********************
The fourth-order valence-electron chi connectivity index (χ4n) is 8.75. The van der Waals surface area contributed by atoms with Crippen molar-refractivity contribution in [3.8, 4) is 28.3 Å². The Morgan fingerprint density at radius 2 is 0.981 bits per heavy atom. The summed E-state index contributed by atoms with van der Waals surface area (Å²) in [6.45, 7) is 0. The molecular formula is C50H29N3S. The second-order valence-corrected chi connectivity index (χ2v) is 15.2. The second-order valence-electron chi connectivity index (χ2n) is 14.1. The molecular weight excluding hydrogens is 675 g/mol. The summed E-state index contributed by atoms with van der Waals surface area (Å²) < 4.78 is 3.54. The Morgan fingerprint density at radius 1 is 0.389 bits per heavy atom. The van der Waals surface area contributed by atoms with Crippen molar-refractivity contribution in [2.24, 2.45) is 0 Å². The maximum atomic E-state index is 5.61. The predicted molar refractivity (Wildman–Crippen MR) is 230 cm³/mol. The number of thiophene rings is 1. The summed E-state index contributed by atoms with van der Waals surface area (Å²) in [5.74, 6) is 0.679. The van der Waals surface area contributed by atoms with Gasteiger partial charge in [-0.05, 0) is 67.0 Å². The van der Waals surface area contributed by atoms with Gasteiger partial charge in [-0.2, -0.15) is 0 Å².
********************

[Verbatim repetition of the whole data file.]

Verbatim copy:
The fourth-order valence-electron chi connectivity index (χ4n) is 8.75. The van der Waals surface area contributed by atoms with Crippen molar-refractivity contribution in [3.8, 4) is 28.3 Å². The Morgan fingerprint density at radius 2 is 0.981 bits per heavy atom. The summed E-state index contributed by atoms with van der Waals surface area (Å²) in [6.45, 7) is 0. The molecular formula is C50H29N3S. The second-order valence-corrected chi connectivity index (χ2v) is 15.2. The second-order valence-electron chi connectivity index (χ2n) is 14.1. The molecular weight excluding hydrogens is 675 g/mol. The summed E-state index contributed by atoms with van der Waals surface area (Å²) < 4.78 is 3.54. The Morgan fingerprint density at radius 1 is 0.389 bits per heavy atom. The van der Waals surface area contributed by atoms with Crippen molar-refractivity contribution in [2.24, 2.45) is 0 Å². The maximum atomic E-state index is 5.61. The predicted molar refractivity (Wildman–Crippen MR) is 230 cm³/mol. The number of thiophene rings is 1. The summed E-state index contributed by atoms with van der Waals surface area (Å²) in [5.74, 6) is 0.679. The van der Waals surface area contributed by atoms with Gasteiger partial charge in [-0.05, 0) is 67.0 Å². The van der Waals surface area contributed by atoms with Gasteiger partial charge in [-0.2, -0.15) is 0 Å².